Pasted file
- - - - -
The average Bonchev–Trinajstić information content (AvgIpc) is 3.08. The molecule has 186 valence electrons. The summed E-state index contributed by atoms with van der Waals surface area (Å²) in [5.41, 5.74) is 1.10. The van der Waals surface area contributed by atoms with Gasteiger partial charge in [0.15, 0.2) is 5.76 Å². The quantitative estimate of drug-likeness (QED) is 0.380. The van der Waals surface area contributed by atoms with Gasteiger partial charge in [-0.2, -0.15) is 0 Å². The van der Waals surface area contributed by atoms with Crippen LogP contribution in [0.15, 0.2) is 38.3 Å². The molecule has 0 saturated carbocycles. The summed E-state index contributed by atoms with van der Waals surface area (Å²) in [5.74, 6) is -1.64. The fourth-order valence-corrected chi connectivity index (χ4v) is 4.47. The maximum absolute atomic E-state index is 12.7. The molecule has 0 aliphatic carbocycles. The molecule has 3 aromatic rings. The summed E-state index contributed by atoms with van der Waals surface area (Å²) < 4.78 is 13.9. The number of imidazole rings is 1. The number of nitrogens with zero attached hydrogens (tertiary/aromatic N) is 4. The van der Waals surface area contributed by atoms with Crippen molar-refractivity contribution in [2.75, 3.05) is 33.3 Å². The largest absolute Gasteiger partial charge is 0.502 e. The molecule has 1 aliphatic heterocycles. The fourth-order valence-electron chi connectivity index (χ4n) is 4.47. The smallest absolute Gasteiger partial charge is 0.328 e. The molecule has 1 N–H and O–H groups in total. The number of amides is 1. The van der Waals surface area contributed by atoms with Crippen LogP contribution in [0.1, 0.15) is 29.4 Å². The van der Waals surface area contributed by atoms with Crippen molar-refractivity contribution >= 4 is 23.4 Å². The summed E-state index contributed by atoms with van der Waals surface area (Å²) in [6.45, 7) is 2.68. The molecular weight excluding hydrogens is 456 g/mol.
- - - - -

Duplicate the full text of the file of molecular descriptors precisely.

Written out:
The average Bonchev–Trinajstić information content (AvgIpc) is 3.08. The molecule has 186 valence electrons. The summed E-state index contributed by atoms with van der Waals surface area (Å²) in [5.41, 5.74) is 1.10. The van der Waals surface area contributed by atoms with Gasteiger partial charge in [0.15, 0.2) is 5.76 Å². The quantitative estimate of drug-likeness (QED) is 0.380. The van der Waals surface area contributed by atoms with Gasteiger partial charge in [-0.2, -0.15) is 0 Å². The van der Waals surface area contributed by atoms with Crippen LogP contribution in [0.15, 0.2) is 38.3 Å². The molecule has 0 saturated carbocycles. The summed E-state index contributed by atoms with van der Waals surface area (Å²) in [5.74, 6) is -1.64. The fourth-order valence-corrected chi connectivity index (χ4v) is 4.47. The maximum absolute atomic E-state index is 12.7. The molecule has 0 aliphatic carbocycles. The molecule has 3 aromatic rings. The summed E-state index contributed by atoms with van der Waals surface area (Å²) < 4.78 is 13.9. The number of imidazole rings is 1. The number of nitrogens with zero attached hydrogens (tertiary/aromatic N) is 4. The van der Waals surface area contributed by atoms with Crippen molar-refractivity contribution in [2.75, 3.05) is 33.3 Å². The largest absolute Gasteiger partial charge is 0.502 e. The molecule has 1 aliphatic heterocycles. The fourth-order valence-electron chi connectivity index (χ4n) is 4.47. The smallest absolute Gasteiger partial charge is 0.328 e. The molecule has 1 N–H and O–H groups in total. The number of amides is 1. The van der Waals surface area contributed by atoms with Crippen LogP contribution in [0.1, 0.15) is 29.4 Å². The van der Waals surface area contributed by atoms with Crippen molar-refractivity contribution >= 4 is 23.4 Å². The summed E-state index contributed by atoms with van der Waals surface area (Å²) in [6.45, 7) is 2.68. The molecular weight excluding hydrogens is 456 g/mol.